President's Message - August 18, 2022

August 18, 2022

Due to the restrictions on gatherings for much of the COVID-19 pandemic, we had to be innovative and establish new ways of connecting with our community. However, we know there are some things that are best done in person, so Citizens can connect with each other, discuss the issues that are important to our Nation, share their thoughts and ideas with elected leaders, and enjoy some good food and laughter along the way.

While we had a successful virtual Annual General Assembly in 2021 for the 2020 year, and an in-person AGA in the spring of this year for 2021, we are still catching up from restrictions on gathering sizes, which means we must come together and honour our rich democratic tradition and have full consultation with our Assembly.

With our next Assembly scheduled for October 14-16, 2022, we are beginning the important process of holding meetings in each of our regions. This is a critical step leading up to our assembly, meeting with Local and regional executives, to let them know about the business we expect to conduct at the assembly, discuss possible changes or improvements to our constitution, and hear feedback and concerns.

Our first two regional meetings were for The Pas and the Northwest. Not only is it an honour to attend these meetings, it is also part of a longstanding commitment I have made to report on our national business as well as hearing about the business being conducted in the regions and the concerns and activities of the Locals. Our community is strongest when we gather. Whether it's a cousin from down the road or a friend who travelled great distances to participate, you can see how much we enjoy connecting with each other and affirming our ties. As with all our meetings, I am so proud of how well attended these meetings were, as they show that our Locals remain engaged and committed to advancing the interests of all our Citizens.

It is only through consultation with our grassroots voices that we can arrive at our Assembly confident that Red River Métis Citizens are informed and prepared for the activity that takes place there. This speaks to the importance of our ongoing connection with our grassroots leadership - the leaders of our Locals.

It's worth remembering that there was a time when Locals were the only visible structures that showed our ongoing commitment to our democratic history and culture, before 1967 and the creation of the Manitoba Métis Federation. We were called a federation because we were a collective of Local leaders and representatives, and we were forced to incorporate in order to receive funding and begin developing a national governance structure.

In many ways, our Nation owes its strongest debt of gratitude to our matriarchs and those individuals and families who kept the flame of our existence and our nationhood alive by persisting at the Local level, during a time when no one remembered who we are, no one wanted to claim to be us, and we had very few resources for our people.

Today, our Local leaders are supported by regional leadership and our Cabinet, where we work to advance our Red River Métis national and international agenda. They remain a fundamental part of our democracy, and the value of their perspective and their work on behalf of Citizens cannot be overstated.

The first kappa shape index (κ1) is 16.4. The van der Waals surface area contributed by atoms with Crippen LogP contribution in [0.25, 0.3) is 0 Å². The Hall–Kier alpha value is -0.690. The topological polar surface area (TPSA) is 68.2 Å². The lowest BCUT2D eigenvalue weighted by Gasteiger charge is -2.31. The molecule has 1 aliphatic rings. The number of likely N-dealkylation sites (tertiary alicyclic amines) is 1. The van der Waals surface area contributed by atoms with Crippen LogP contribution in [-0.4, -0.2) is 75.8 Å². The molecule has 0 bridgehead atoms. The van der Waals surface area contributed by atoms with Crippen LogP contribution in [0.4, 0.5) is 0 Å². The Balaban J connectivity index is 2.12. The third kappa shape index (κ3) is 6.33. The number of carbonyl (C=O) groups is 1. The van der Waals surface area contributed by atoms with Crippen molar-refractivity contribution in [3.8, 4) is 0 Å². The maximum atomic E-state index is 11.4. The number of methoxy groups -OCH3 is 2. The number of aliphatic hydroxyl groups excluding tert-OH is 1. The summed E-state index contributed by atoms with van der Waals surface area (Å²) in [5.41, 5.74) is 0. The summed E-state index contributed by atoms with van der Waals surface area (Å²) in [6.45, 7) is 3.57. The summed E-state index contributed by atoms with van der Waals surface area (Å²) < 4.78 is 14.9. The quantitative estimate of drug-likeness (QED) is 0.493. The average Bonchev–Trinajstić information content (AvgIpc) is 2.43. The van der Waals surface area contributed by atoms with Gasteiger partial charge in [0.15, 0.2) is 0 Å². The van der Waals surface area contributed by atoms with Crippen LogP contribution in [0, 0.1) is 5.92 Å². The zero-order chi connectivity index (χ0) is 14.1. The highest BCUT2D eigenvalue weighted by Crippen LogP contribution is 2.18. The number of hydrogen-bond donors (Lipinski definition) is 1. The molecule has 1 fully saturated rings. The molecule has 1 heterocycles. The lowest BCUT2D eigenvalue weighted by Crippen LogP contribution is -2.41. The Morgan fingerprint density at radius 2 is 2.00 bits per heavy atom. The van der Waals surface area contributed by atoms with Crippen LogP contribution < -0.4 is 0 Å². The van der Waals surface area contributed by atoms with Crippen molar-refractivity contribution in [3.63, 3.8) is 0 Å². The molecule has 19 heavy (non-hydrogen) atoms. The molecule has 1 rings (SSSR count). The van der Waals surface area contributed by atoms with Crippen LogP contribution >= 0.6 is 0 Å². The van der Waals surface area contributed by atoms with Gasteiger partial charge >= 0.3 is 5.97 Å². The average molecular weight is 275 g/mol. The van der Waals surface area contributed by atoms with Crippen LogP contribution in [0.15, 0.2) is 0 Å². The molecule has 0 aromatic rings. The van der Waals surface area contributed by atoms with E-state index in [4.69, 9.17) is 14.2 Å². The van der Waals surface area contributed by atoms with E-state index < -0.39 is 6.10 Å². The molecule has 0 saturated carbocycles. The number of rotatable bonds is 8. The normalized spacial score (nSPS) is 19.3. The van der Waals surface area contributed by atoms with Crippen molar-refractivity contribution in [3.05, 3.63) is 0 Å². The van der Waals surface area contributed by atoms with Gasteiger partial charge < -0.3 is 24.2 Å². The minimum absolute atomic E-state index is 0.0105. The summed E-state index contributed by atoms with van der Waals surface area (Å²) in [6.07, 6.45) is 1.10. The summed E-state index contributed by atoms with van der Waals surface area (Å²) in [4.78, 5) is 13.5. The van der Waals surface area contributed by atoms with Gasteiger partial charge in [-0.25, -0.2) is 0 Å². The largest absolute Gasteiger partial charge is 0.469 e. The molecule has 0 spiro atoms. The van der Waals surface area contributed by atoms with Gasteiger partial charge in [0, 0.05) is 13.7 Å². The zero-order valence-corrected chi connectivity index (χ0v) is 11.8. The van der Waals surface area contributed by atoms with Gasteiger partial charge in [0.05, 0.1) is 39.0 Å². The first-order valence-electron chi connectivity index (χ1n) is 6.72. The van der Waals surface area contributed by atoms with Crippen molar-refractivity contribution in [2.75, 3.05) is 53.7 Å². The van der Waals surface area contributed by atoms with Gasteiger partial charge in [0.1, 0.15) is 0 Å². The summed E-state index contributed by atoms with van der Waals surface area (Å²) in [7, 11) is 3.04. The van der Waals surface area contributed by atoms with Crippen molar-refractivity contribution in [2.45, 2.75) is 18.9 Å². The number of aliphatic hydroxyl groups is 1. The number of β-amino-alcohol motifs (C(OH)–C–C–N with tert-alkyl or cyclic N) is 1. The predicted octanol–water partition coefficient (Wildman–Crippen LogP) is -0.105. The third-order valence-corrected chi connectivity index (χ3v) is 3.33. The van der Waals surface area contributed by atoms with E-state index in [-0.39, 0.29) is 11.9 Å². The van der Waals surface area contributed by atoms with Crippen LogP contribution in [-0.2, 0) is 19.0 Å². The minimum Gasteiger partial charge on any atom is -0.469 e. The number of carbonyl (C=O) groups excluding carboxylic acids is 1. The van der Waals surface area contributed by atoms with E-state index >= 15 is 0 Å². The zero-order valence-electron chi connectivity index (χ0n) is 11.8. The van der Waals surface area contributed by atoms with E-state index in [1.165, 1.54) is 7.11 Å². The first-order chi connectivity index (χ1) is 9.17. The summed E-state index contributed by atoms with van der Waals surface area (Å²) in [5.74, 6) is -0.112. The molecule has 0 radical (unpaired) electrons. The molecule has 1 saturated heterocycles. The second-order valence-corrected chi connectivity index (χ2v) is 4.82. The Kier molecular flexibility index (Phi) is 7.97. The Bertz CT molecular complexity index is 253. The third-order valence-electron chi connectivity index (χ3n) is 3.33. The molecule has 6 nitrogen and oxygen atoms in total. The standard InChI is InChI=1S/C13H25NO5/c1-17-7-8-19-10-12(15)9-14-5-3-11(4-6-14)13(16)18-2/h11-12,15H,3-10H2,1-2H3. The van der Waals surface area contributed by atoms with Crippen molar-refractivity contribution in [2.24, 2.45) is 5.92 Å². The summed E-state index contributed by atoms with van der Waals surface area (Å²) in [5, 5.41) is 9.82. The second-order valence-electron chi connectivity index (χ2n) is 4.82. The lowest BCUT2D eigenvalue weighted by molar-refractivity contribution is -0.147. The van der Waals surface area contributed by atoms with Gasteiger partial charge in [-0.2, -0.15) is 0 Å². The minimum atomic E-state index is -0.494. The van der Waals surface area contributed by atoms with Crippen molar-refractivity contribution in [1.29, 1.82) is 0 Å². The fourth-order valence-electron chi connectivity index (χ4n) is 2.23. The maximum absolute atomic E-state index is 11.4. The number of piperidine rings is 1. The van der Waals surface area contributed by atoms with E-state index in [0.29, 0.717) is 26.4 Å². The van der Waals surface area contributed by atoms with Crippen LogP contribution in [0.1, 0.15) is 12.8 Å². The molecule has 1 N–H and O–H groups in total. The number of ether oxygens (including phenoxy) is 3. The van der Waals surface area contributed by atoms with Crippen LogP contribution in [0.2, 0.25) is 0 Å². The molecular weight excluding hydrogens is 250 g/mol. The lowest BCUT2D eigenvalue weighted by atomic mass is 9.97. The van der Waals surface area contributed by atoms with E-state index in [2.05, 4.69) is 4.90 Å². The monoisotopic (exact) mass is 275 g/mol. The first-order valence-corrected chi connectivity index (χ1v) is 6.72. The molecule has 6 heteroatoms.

This underpins a message I have shared more than once over the years: Locals will always be the guides of our work. They will never lose their importance to our ways or our government, and their voices are the foundation on which we grow. As you know, we may not always agree with each other, and we may engage in vigorous debate on the subjects that matter to us. However, once a decision has been made and the Citizens have spoken, we move forward together - a united front against any who would try to destabilize us for their own gains.

I cannot stress enough the importance of these meetings and our Annual General Assemblies within our culture and our community. It is always our goal to ensure we have maximum participation and attendance, which is one of the reasons why our assemblies are the largest Indigenous gatherings in the country, with attendance as high as 3,000-plus Citizens.

As always, we will ensure that Citizens know about the Annual General Assembly in the days and weeks leading up to it. We will communicate about the assembly through billboards, social media campaigns, radio and newspaper advertisements, along with livestreaming the proceedings and sharing outcomes through a variety of mediums, from our AGA booklet to my reports on NCI's Metis Hour, my weekly radio report to Citizens. I have no doubt that our next assembly will once again show our dedication to democracy and commitment to working together to advance our interests in Canada and the world.

That is the power of democracy and the power of the Red River Métis community. We are strong, we are determined, and we have never let the flame of our existence be extinguished. The threads of our community, like our sashes, are interwoven together, and we are a force to be reckoned with.

Until we can be together again, I offer my prayers to all our Citizens, friends, and neighbours, and my deepest condolences to those who have been caused to grieve.



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